Matt was nowhere to be found. He'd apparently also gone into the bar, in search of Nia - it seemed that he'd known about Max's call to the police, but knew nothing of the radical plan to dispose of the evidence. The fire had been started without his authorisation, by various renegade elements within his team. Or so said the heavies who paid Jake a visit, a few days later. Apparently, he'd last been seen dashing into the burning building - but a body was never found.
With the head gangster's disappearance, Manchester descended into anarchy. The power vacuum that sprung up gave birth to a number of pretenders with lofty ambitions, and in the weeks after the fire, there was constant war between rival factions. Drive-by shootings, bar-room brawls and street-stabbings grew increasingly common, and although more than one civilian got caught in the crossfire, the police refused to intervene.
A few years earlier, Jake might have been tempted to step into the breach and return order to Manchester's disintegrating underworld. But somehow, the prospect of forging her own empire amidst the ruins seemed strangely unattractive - now she had someone else to consider, and a new focus in her life. The small bar manager had assumed an importance she'd never expected, and these days, her first thought was always of Nia.
Surprisingly, it felt right that this was the case.
"Well, the University kept my place open." Said Nia, slowly.
She leaned back in her chair, and looked questioningly at Jake, silhouetted against the background of the lunchtime traffic. The warm weather had convinced many of Manchester's bar owners to put their tables and chairs out on the street - and the two women were sharing a cup of coffee on the veranda of one of Manchester's quieter gay bars.
"I can go and start doctoral research whenever I like. They're even going to pay my fees." She finished.
The dark woman gave her a serious, intent look. "Are you ready for that?" She asked.
"I think so." Nia replied.
Her eyes welled with tears, as they always did when she thought of Max.
"I miss her so much, you know." She whispered.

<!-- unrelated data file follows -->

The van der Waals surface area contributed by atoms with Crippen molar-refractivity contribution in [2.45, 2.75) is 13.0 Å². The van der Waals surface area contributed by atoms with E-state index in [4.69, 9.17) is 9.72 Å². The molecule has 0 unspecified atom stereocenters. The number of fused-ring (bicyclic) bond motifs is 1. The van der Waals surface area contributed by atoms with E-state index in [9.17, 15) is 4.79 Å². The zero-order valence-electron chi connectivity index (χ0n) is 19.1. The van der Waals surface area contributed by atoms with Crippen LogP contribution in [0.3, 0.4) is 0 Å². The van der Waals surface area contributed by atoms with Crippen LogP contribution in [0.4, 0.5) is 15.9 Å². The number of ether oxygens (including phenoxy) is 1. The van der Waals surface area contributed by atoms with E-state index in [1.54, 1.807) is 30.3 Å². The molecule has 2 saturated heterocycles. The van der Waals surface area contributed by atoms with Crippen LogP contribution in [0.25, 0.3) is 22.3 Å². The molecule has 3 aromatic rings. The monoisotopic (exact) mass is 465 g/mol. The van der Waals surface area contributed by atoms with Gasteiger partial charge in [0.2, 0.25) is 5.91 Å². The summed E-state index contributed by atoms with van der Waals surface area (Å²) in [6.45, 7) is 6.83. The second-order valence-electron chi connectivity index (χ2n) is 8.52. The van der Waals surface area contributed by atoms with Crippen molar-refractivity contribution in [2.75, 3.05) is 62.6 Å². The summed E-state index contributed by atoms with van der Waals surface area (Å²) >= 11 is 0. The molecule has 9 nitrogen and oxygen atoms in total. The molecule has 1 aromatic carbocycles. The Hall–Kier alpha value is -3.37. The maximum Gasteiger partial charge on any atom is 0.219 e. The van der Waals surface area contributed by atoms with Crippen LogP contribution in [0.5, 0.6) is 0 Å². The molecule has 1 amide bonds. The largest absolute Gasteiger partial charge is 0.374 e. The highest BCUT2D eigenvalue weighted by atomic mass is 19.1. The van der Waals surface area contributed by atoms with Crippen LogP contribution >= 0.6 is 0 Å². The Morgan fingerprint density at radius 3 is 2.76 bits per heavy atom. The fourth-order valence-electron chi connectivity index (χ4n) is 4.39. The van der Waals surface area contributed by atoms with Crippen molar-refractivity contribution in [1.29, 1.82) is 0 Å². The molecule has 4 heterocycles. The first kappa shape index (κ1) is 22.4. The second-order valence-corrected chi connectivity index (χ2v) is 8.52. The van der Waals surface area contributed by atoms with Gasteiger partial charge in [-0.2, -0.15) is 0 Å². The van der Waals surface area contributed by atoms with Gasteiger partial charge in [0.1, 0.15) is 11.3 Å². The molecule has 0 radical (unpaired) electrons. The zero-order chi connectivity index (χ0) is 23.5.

"But going back to school will do me good. She'd want me to."
"Yes, she would." Replied the butch, with a smile.
A ray of spring sunlight glinted off her shades, illuminating the face the bar manager had come to love. She smiled back - reflecting that Jake had been a pillar of strength over the past weeks. After the blaze had died down, explanations had been given, and apologies exchanged, although much still remained unsaid. But Nia was beginning to realise that it didn't really matter - what was important was the fact that her trust in the dark woman had been restored. Jake's heroism in pulling Max out of the burning bar, and going back in to look for her, was something she'd never forget.
For the first time in a long while, the blonde woman felt content. The insecure, wide-eyed girl had disappeared for good since she lost her friend - but in her place had grown a woman who knew pain and suffering, and had triumphed over it, as she realised every time she looked in the mirror at the brand new crow's feet and grey hairs that signified the new maturity.
"Who knows what could happen in the future." She speculated, aloud.
Her companion looked down, surprised. "I certainly don't." She muttered, half to herself.
Nia reached for the butch's hand. "Do you want to stick around and find out?"
And as the afternoon wore on, more than one passer-by stopped to stare up at the veranda, captivated by the tableau of the small blonde in the dark woman's arms, both oblivious to the world around them.